On the downside you do get the odd occurrence of an arm through the head, a foot disappearing into the canvas or the appearance of sinking into your opponents back when sitting on them. Hair appears to be pretty static even when you’re being thrown across the ring and the lip synch is truly awful. It makes an old, dubbed Bruce Lee movie look good!
The menu music is a good rock soundtrack which fits the game and, as mentioned above, characters ring walks are authentic which includes the music. You have Michael Cole and Jerry Lawler ringside and the commentary sounds decent but as is always the case gets a bit repetitive after a while. The crowds are a bit lame giving something of a timed rhythmic cheer that rarely seems to follow the action and most disappointing of all for me is the voice acting.
As I mentioned at the top of this review I do not follow the WWE and maybe this is how it plays out but at no point of an entire Road to WrestleMania storyline have I heard a raised voice. I mean I literally stole Triple H’s championship belt while he was fighting and even then there was barely any change in pitch to his post fight comments.
WWE Smackdown Vs Raw 2011 has two major online modes, the standard match-up and Royal Rumble. Standard match-ups can support up to six players while Royal Rumble allows up to twelve. Both options give you a choice of Ranked or Player Match modes and the player matches can be created in any one of the multiple styles that are available offline and use any of the ring or backstage settings.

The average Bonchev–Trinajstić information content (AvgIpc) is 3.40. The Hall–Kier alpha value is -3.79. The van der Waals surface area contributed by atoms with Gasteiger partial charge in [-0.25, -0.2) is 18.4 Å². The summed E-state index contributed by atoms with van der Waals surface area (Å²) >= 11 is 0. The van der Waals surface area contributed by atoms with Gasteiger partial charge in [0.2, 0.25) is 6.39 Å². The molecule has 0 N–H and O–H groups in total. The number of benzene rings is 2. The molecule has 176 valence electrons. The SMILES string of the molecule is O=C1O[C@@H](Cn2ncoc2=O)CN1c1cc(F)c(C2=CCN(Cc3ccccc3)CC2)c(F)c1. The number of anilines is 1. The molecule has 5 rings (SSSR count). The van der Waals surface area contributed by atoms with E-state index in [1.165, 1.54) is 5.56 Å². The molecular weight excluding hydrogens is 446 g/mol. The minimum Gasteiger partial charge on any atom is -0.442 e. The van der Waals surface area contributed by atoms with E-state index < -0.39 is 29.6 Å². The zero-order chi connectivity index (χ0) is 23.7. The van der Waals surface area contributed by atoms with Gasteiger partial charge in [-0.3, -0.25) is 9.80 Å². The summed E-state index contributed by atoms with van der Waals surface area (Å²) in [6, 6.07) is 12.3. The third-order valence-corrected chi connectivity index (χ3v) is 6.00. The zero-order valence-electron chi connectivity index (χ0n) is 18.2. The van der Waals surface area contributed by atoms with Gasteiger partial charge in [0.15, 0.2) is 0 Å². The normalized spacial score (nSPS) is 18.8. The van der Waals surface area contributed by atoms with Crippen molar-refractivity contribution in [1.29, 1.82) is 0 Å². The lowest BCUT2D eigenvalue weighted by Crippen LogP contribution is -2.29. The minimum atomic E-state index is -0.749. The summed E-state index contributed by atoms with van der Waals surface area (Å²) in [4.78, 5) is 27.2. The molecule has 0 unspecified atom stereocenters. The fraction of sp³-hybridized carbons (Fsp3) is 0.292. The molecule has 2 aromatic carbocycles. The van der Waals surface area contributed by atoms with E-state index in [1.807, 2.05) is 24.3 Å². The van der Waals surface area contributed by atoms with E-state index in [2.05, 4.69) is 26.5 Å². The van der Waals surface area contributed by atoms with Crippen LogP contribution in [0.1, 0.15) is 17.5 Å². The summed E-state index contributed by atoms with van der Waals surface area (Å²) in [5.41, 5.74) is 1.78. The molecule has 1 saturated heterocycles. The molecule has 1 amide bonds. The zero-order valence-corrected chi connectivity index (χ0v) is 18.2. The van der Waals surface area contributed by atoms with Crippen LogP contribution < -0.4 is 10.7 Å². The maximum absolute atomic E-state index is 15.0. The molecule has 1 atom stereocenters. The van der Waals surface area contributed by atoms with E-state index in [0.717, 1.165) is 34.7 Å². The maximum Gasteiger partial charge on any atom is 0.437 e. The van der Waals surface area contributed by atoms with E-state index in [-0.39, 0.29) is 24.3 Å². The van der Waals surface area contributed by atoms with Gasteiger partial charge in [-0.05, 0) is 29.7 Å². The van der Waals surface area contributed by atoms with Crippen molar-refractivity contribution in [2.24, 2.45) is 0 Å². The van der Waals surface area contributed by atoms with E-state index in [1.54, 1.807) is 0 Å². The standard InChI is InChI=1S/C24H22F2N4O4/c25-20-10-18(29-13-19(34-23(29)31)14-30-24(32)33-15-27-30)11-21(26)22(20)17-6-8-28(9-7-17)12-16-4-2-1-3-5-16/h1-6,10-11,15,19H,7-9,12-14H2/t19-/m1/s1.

There have been reports of lag and disconnections with online matches, but I have to say I haven’t experienced anything overly disruptive in the games I have played online including a six player Elimination Chamber match. I have, however struggled to get into any Royal Rumble matches, let alone one with twelve participants, so cannot testify to the performance in this situation. When entering into the Xbox Live setup you are presented with a notice that the developers are aware of the problems and that they are working on a patch to be released shortly to rectify the issues.
There are some graphical glitches within the game that I find difficult to understand with current generation hardware and a game that doesn’t really push the boundaries in terms of graphical prowess, but they do not have an adverse effect on the game. Likewise the “Road to WrestleMania” mode is generally a little dull and often quite repetitive. Having said that, the WWE Universe is a genuinely enjoyable game mode and there is definitely some fun to be had online.
Overall I was pleasantly surprised by WWE: Smackdown Vs Raw 2011, it isn’t going to convert me to the sport but as a light-hearted, entertaining member of the beat-em-up genre it does have something to offer.